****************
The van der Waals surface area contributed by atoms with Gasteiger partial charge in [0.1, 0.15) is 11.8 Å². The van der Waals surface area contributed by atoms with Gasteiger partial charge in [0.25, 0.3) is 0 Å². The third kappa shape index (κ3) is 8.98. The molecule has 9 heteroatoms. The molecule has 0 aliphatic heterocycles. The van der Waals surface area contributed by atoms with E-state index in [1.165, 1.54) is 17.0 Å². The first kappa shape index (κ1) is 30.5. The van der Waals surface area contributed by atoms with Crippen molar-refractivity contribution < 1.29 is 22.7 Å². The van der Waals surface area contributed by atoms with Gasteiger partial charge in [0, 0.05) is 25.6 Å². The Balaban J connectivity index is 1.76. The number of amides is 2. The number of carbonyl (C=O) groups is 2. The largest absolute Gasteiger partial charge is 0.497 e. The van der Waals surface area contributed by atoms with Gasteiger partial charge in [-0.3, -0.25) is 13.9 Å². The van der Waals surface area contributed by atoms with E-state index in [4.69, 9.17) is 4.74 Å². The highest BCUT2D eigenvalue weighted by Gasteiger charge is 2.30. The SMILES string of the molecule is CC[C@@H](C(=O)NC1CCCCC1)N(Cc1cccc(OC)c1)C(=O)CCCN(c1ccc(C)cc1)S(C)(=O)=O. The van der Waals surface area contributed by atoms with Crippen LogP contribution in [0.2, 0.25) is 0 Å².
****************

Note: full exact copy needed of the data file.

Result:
The van der Waals surface area contributed by atoms with Gasteiger partial charge in [0.1, 0.15) is 11.8 Å². The van der Waals surface area contributed by atoms with Gasteiger partial charge in [0.25, 0.3) is 0 Å². The third kappa shape index (κ3) is 8.98. The molecule has 9 heteroatoms. The molecule has 0 aliphatic heterocycles. The van der Waals surface area contributed by atoms with E-state index in [1.165, 1.54) is 17.0 Å². The first kappa shape index (κ1) is 30.5. The van der Waals surface area contributed by atoms with Crippen molar-refractivity contribution < 1.29 is 22.7 Å². The van der Waals surface area contributed by atoms with Gasteiger partial charge in [0, 0.05) is 25.6 Å². The Balaban J connectivity index is 1.76. The number of amides is 2. The number of carbonyl (C=O) groups is 2. The largest absolute Gasteiger partial charge is 0.497 e. The van der Waals surface area contributed by atoms with Gasteiger partial charge in [-0.3, -0.25) is 13.9 Å². The van der Waals surface area contributed by atoms with E-state index in [4.69, 9.17) is 4.74 Å². The highest BCUT2D eigenvalue weighted by Gasteiger charge is 2.30. The SMILES string of the molecule is CC[C@@H](C(=O)NC1CCCCC1)N(Cc1cccc(OC)c1)C(=O)CCCN(c1ccc(C)cc1)S(C)(=O)=O. The van der Waals surface area contributed by atoms with Crippen LogP contribution in [0.2, 0.25) is 0 Å².